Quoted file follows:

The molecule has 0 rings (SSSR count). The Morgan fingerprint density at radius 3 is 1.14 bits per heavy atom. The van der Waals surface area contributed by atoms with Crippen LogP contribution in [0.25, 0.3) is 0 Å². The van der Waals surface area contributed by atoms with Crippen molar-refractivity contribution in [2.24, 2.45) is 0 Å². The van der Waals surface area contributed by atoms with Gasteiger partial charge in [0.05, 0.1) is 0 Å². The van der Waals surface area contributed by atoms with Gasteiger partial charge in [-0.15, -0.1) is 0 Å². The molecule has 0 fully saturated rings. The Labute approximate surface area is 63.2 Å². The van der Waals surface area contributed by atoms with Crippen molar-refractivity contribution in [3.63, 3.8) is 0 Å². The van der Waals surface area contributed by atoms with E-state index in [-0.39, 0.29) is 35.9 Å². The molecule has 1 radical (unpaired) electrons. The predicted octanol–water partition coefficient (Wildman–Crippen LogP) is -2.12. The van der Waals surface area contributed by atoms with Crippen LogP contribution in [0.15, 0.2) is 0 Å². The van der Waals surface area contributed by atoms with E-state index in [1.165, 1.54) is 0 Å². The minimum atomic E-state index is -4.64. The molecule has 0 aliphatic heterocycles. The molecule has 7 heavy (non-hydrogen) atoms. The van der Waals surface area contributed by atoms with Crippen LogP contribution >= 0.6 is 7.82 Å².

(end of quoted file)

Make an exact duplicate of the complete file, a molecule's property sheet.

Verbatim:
The molecule has 0 rings (SSSR count). The Morgan fingerprint density at radius 3 is 1.14 bits per heavy atom. The van der Waals surface area contributed by atoms with Crippen LogP contribution in [0.25, 0.3) is 0 Å². The van der Waals surface area contributed by atoms with Crippen molar-refractivity contribution in [2.24, 2.45) is 0 Å². The van der Waals surface area contributed by atoms with Gasteiger partial charge in [0.05, 0.1) is 0 Å². The van der Waals surface area contributed by atoms with Gasteiger partial charge in [-0.15, -0.1) is 0 Å². The molecule has 0 fully saturated rings. The Labute approximate surface area is 63.2 Å². The van der Waals surface area contributed by atoms with Crippen molar-refractivity contribution in [3.63, 3.8) is 0 Å². The van der Waals surface area contributed by atoms with E-state index in [-0.39, 0.29) is 35.9 Å². The molecule has 1 radical (unpaired) electrons. The predicted octanol–water partition coefficient (Wildman–Crippen LogP) is -2.12. The van der Waals surface area contributed by atoms with Crippen LogP contribution in [0.15, 0.2) is 0 Å². The van der Waals surface area contributed by atoms with E-state index in [1.165, 1.54) is 0 Å². The minimum atomic E-state index is -4.64. The molecule has 0 aliphatic heterocycles. The molecule has 7 heavy (non-hydrogen) atoms. The van der Waals surface area contributed by atoms with Crippen LogP contribution >= 0.6 is 7.82 Å².